Only a few days after a poachers snare had taken one of their own, a pair of young endangered mountain gorillas worked together to locate and destroy traps set by poachers in the area.
“This is absolutely the first time that we’ve seen juveniles doing that … I don’t know of any other reports in the world of juveniles destroying snares,” said Veronica Vecellio, gorilla program coordinator at the Dian Fossey Gorilla Fund.
“We are the largest database and observer of wild gorillas … so I would be very surprised if somebody else has seen that,” Vecellio also claimed.
Thousands of traps are set in the mountain gorillas habitat at Rwanda’s Volcanoes National Park by poachers looking for Bush-meat.
These traps are actually meants for antelope and other species but often capture gorillas. Adults can usually free themselves but youngsters aren’t usually as strong.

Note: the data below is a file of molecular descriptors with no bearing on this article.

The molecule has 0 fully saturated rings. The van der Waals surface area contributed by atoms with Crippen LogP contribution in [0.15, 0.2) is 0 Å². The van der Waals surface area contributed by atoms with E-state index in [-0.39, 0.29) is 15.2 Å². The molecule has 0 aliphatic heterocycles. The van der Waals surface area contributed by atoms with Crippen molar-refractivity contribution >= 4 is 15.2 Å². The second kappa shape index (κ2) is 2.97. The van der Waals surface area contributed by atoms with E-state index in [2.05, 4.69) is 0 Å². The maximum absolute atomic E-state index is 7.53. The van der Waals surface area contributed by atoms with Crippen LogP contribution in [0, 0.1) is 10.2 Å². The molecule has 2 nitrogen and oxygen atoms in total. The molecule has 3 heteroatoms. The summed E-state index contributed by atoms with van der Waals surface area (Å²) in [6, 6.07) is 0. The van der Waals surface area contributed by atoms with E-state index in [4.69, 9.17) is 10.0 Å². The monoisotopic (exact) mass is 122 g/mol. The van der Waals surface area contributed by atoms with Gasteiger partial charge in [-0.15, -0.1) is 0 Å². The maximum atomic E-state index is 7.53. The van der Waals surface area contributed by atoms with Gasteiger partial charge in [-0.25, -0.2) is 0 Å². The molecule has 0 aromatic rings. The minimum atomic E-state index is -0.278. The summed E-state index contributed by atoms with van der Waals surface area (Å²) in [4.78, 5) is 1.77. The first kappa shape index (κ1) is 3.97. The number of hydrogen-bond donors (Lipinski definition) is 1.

A week prior to this, an infant called Ngwino was caught by one of these traps and was tragically found too late.
Often, trackers at the reserve go through the area to dismantle any traps that may have been left to protect the animals.
However, it is difficult to find all of them, this is because they are hard to spot and the sheer number of them makes it almost impossible.
John Ndayambaje, a tracker, was near a group of gorillas when one of the silverbacks grunted to caution him about a snare.
He then witnessed two young gorillas broke a branch from the tree to set off the trap and free the noose. They then moved on to another snare which they also broke apart.